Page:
I first step foot into a professional recording studio when I was a member of my college’s touring group, and I was immediately hooked! I was just fascinated with the whole recording process. Since college, I’ve recorded with many bands, but it wasn’t until 2018, when a friend contacted me to see if I’d be interested in singing vocals on his progressive rock project, that I really started to think about offering session singing as a service. I learned a few things he taught me about building a home studio. Recently, I started to take inventory of all the musical and theatrical skill-sets that I have and realized that I could offer other services as well.
How did you get into songwriting?
My songwriting strengths are lyrics and melodies. When I was young, I was one of those nerds who listened to an album from beginning to end and read all the song lyrics as the song was playing, if they were printed on the album. I was captivated by the writer’s words that seem to draw me in emotionally. And it seemed like they were speaking directly to me. I wanted to have that unique ability, so I started writing my own lyrics in high school and as I learned more musically, the better I got at writing. There’s always room to grow as a writer, so I’m hoping some growth will come with working on other projects.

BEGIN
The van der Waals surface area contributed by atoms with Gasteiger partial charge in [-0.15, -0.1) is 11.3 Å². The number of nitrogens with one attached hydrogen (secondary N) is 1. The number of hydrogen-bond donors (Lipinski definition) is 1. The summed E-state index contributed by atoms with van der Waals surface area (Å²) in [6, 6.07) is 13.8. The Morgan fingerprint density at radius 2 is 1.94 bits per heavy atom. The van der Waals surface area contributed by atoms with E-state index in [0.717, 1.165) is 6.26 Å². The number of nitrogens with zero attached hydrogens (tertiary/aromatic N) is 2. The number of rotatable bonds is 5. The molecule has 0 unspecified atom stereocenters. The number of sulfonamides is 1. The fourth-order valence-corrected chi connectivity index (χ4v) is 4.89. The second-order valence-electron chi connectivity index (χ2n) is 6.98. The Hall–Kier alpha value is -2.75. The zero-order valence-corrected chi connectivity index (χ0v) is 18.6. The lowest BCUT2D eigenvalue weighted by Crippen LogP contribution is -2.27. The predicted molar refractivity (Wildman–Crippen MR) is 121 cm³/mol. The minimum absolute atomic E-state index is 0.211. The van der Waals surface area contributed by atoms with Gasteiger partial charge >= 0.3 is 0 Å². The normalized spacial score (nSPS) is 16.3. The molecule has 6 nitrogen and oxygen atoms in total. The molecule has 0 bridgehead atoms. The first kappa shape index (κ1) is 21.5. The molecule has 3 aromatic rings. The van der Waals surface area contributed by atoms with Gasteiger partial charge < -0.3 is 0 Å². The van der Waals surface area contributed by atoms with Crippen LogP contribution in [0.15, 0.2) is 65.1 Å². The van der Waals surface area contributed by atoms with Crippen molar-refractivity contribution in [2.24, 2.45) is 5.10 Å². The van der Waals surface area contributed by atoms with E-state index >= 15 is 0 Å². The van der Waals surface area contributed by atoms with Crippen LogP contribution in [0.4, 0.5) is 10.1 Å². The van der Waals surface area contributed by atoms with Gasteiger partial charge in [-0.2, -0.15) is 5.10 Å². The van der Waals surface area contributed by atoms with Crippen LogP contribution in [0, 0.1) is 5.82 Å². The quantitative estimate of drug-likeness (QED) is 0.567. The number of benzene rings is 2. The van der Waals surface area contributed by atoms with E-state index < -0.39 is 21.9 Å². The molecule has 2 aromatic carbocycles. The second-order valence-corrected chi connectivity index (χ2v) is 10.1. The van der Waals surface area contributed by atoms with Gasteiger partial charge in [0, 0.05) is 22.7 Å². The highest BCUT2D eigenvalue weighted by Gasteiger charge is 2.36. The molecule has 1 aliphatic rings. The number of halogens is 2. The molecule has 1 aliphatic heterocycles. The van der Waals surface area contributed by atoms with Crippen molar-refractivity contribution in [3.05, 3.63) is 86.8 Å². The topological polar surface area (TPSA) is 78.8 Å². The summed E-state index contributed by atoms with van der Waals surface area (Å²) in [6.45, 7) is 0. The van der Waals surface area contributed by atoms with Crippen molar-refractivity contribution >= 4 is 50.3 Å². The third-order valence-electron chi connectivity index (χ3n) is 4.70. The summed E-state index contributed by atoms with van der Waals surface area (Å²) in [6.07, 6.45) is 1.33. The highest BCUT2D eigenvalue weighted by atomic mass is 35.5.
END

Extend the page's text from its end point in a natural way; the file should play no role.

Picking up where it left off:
How about worship leading?
My degree is in worship ministry, and I have served in many churches and led worship for events, and planned hundreds of services and special music events over the years. I have experience building worship teams and leading worship bands. There are many smaller churches that can’t afford to regularly staff a worship leader, and I’ve been a fill-in worship leader on numerous occasions, so I wanted to list this as a service too.
How did you get started in Voice Acting?